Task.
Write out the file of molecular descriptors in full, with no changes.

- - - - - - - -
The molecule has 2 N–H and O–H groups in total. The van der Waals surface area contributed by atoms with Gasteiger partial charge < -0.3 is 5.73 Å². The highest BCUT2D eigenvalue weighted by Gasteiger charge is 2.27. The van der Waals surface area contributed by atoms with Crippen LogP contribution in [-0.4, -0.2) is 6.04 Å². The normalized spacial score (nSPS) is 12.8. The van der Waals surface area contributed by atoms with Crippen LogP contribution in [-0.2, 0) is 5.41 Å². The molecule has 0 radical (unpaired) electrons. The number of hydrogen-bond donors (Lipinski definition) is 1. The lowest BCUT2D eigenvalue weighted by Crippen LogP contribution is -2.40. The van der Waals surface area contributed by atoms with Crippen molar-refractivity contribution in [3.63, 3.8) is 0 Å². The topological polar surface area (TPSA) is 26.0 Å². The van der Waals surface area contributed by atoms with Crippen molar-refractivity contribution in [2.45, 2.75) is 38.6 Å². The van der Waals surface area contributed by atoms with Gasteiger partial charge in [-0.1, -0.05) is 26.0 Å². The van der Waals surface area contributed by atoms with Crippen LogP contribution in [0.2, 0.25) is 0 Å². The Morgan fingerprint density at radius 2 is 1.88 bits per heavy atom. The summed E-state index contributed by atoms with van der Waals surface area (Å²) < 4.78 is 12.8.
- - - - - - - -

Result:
The molecule has 2 N–H and O–H groups in total. The van der Waals surface area contributed by atoms with Gasteiger partial charge < -0.3 is 5.73 Å². The highest BCUT2D eigenvalue weighted by Gasteiger charge is 2.27. The van der Waals surface area contributed by atoms with Crippen LogP contribution in [-0.4, -0.2) is 6.04 Å². The normalized spacial score (nSPS) is 12.8. The van der Waals surface area contributed by atoms with Crippen LogP contribution in [-0.2, 0) is 5.41 Å². The molecule has 0 radical (unpaired) electrons. The number of hydrogen-bond donors (Lipinski definition) is 1. The lowest BCUT2D eigenvalue weighted by Crippen LogP contribution is -2.40. The van der Waals surface area contributed by atoms with Crippen molar-refractivity contribution in [3.63, 3.8) is 0 Å². The topological polar surface area (TPSA) is 26.0 Å². The van der Waals surface area contributed by atoms with Crippen molar-refractivity contribution in [2.45, 2.75) is 38.6 Å². The van der Waals surface area contributed by atoms with Gasteiger partial charge in [-0.1, -0.05) is 26.0 Å². The van der Waals surface area contributed by atoms with Crippen LogP contribution in [0.2, 0.25) is 0 Å². The Morgan fingerprint density at radius 2 is 1.88 bits per heavy atom. The summed E-state index contributed by atoms with van der Waals surface area (Å²) < 4.78 is 12.8.